New Massachusetts Law Bans Text Messaging While Driving Effective September 30th
September 1, 2010 | by Attorney Michael Doherty
In July 2010, Governor Deval Patrick signed a new law that makes it illegal to text while driving starting September 30, 2010. The law comes in the wake of a recent study that found texting while driving makes an individual twenty times more like to be involved in a car crash or near-crash. The goal of the law is to increase public awareness about the dangers of distracted driving and hopefully reduce the number of accidents caused by texting motorists.
Changes in the law
Starting September 30, 2010, the new law makes it illegal for any operator of a motor vehicle to “use a mobile telephone, or any handheld device capable of accessing the internet, to manually compose, send or read an electronic message while operating a motor vehicle.” The new law does not ban the use of a cellular phone for making telephone calls, as long as “1 hand remains on the steering wheel at all times.”
Additionally, the new law imposes stricter restrictions on individuals under the age of 18 years old. The new law bars drivers under age 18 from using any mobile electronic device while driving, which includes phone calls. However, the law does contain a number of very limited exceptions for emergency situations.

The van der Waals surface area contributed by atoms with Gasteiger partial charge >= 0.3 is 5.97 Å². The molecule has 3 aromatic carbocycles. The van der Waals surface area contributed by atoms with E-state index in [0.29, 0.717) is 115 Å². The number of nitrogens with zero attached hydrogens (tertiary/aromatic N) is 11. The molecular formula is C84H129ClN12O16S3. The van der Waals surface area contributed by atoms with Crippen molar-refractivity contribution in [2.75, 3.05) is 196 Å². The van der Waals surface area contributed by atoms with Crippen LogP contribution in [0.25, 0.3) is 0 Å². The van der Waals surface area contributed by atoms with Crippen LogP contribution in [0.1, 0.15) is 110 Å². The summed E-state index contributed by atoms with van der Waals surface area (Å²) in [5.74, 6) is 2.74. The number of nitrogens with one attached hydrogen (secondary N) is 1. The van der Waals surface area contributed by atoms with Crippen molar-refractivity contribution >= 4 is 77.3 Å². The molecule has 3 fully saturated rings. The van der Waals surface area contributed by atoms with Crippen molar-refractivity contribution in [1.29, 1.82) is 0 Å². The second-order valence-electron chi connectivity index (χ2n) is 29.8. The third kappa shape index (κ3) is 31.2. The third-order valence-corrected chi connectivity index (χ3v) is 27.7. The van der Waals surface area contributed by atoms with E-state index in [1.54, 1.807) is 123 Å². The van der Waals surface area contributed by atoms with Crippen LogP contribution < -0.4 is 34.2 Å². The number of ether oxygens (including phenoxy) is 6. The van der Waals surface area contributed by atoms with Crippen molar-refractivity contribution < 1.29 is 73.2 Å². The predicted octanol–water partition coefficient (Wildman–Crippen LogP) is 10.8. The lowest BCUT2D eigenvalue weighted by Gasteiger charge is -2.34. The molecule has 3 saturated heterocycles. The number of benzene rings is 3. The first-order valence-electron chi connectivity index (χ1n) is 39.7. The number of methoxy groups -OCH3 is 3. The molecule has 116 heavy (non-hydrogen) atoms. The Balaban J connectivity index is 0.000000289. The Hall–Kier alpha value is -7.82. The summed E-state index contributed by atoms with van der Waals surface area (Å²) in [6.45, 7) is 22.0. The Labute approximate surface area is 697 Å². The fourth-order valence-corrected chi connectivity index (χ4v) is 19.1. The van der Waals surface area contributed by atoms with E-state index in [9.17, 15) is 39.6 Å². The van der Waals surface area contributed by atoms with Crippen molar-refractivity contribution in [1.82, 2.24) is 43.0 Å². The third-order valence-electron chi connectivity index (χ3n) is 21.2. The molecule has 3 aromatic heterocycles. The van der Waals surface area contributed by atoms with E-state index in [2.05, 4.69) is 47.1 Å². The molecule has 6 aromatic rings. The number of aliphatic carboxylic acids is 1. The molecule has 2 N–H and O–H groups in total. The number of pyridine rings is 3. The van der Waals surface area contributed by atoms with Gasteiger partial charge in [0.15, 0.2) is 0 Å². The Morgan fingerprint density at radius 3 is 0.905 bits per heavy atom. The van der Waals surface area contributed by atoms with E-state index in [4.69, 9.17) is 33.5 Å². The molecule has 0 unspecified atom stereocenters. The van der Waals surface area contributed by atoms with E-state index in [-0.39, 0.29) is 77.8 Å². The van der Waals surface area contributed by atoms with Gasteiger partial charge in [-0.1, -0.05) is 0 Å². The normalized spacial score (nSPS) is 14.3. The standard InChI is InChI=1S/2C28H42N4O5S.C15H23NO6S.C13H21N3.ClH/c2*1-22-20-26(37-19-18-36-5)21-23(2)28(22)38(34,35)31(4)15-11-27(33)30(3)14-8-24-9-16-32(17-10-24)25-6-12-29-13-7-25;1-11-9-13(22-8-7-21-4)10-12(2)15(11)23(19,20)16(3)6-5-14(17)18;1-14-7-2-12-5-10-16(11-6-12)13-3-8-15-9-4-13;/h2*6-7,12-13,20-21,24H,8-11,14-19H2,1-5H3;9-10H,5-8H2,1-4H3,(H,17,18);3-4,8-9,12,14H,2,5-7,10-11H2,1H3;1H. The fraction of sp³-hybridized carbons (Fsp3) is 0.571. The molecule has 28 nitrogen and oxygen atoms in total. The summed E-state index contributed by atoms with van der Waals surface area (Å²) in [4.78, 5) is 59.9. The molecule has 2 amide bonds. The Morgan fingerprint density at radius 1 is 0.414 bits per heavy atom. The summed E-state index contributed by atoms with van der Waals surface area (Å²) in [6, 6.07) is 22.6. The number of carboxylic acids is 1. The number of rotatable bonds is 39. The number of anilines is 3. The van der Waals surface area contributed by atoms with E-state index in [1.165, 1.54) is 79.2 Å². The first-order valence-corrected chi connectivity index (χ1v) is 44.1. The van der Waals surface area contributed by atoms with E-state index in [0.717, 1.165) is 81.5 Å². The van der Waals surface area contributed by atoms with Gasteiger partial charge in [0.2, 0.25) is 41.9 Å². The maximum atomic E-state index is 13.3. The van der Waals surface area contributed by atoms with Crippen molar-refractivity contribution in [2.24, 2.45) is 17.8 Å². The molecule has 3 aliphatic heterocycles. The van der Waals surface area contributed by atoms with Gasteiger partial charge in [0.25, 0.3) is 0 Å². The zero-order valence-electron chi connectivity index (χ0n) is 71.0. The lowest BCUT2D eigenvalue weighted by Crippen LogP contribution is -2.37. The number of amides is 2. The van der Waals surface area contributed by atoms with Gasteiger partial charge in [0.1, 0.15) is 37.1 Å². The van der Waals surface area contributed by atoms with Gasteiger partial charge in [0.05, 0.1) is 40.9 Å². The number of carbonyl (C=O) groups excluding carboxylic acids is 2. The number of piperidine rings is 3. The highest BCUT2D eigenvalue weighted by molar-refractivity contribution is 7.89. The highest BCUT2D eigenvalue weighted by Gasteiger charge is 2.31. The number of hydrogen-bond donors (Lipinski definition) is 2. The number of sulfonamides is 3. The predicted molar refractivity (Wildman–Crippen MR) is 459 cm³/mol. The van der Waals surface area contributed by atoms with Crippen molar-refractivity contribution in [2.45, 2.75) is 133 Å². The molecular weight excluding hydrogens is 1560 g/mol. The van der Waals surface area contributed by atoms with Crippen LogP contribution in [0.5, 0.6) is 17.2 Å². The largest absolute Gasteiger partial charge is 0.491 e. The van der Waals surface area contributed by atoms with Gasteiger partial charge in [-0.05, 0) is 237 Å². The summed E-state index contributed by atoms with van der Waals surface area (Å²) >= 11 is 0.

The new laws for adults and individuals under the age of 18 apply even if the motor vehicle is stopped at a red light or at a stop sign. Nothing in the new law restricts an operator from using a personal GPS device.
An individual caught violating the new law is subject to fines, and license suspension for those under 18 years of age, but the fines will not result in an insurance surcharge. Fines start at $35 for a first violation for adults, and increase for any subsequent violations in a 12 month period. A first offense for individuals under the age of 18 will result in a $100 fine, a 60-day license suspension, and required attendance at an “attitudinal retraining course.”
The new law also makes it easier for police officers and medical professionals to alert the state if they believe an individual is no longer mentally or physically capable of operating a motor vehicle. In addition, the new law also requires individuals 75 or older to appear in person at a registry to take a vision test in order to renew a license. However, the individual does not need to take the vision test if a vision screening certificate is presented from an optometrist or ophthalmologist.
If you have any questions, or wish to inquire further about these recent changes in the law, please contact Michael P. Doherty, or your attorney at Doherty, Ciechanowski, Dugan & Cannon, P.C.